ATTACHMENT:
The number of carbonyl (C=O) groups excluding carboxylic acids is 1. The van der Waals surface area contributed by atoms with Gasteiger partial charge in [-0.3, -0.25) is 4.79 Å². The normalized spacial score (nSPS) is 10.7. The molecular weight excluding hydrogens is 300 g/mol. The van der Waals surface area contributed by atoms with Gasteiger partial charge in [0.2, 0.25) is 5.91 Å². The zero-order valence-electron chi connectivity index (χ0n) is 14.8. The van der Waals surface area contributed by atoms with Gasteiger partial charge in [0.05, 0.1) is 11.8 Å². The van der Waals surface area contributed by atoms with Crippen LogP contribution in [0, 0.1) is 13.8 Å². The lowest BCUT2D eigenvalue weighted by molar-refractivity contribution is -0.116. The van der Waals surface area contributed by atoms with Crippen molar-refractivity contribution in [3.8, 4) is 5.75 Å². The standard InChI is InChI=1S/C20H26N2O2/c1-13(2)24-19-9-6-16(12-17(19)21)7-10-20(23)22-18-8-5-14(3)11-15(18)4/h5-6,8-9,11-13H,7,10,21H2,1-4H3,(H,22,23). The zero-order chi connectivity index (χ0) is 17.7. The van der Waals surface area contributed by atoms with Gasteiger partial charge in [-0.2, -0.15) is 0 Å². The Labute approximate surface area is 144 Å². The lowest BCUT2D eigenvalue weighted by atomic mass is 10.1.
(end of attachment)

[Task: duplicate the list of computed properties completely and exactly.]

The number of carbonyl (C=O) groups excluding carboxylic acids is 1. The van der Waals surface area contributed by atoms with Gasteiger partial charge in [-0.3, -0.25) is 4.79 Å². The normalized spacial score (nSPS) is 10.7. The molecular weight excluding hydrogens is 300 g/mol. The van der Waals surface area contributed by atoms with Gasteiger partial charge in [0.2, 0.25) is 5.91 Å². The zero-order valence-electron chi connectivity index (χ0n) is 14.8. The van der Waals surface area contributed by atoms with Gasteiger partial charge in [0.05, 0.1) is 11.8 Å². The van der Waals surface area contributed by atoms with Crippen LogP contribution in [0, 0.1) is 13.8 Å². The lowest BCUT2D eigenvalue weighted by molar-refractivity contribution is -0.116. The van der Waals surface area contributed by atoms with Crippen molar-refractivity contribution in [3.8, 4) is 5.75 Å². The standard InChI is InChI=1S/C20H26N2O2/c1-13(2)24-19-9-6-16(12-17(19)21)7-10-20(23)22-18-8-5-14(3)11-15(18)4/h5-6,8-9,11-13H,7,10,21H2,1-4H3,(H,22,23). The zero-order chi connectivity index (χ0) is 17.7. The van der Waals surface area contributed by atoms with Gasteiger partial charge in [-0.2, -0.15) is 0 Å². The Labute approximate surface area is 144 Å². The lowest BCUT2D eigenvalue weighted by atomic mass is 10.1.